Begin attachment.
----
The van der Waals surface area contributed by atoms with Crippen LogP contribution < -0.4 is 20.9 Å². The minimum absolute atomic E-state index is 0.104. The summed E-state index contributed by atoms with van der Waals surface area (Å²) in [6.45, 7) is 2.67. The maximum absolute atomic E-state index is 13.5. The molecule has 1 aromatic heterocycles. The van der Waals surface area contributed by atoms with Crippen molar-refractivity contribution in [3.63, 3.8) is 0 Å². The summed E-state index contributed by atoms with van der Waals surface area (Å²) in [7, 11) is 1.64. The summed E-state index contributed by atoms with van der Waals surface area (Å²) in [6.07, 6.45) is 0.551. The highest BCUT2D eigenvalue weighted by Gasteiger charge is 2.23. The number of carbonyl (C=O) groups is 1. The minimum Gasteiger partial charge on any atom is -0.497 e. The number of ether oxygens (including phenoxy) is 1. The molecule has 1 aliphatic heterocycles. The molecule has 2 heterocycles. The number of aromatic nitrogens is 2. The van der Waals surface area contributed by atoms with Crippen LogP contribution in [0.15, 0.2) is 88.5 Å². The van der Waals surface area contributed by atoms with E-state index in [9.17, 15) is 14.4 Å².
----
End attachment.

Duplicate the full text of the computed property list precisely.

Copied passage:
The van der Waals surface area contributed by atoms with Crippen LogP contribution < -0.4 is 20.9 Å². The minimum absolute atomic E-state index is 0.104. The summed E-state index contributed by atoms with van der Waals surface area (Å²) in [6.45, 7) is 2.67. The maximum absolute atomic E-state index is 13.5. The molecule has 1 aromatic heterocycles. The van der Waals surface area contributed by atoms with Crippen molar-refractivity contribution in [3.63, 3.8) is 0 Å². The summed E-state index contributed by atoms with van der Waals surface area (Å²) in [7, 11) is 1.64. The summed E-state index contributed by atoms with van der Waals surface area (Å²) in [6.07, 6.45) is 0.551. The highest BCUT2D eigenvalue weighted by Gasteiger charge is 2.23. The number of carbonyl (C=O) groups is 1. The minimum Gasteiger partial charge on any atom is -0.497 e. The number of ether oxygens (including phenoxy) is 1. The molecule has 1 aliphatic heterocycles. The molecule has 2 heterocycles. The number of aromatic nitrogens is 2. The van der Waals surface area contributed by atoms with Crippen LogP contribution in [0.15, 0.2) is 88.5 Å². The van der Waals surface area contributed by atoms with E-state index in [9.17, 15) is 14.4 Å².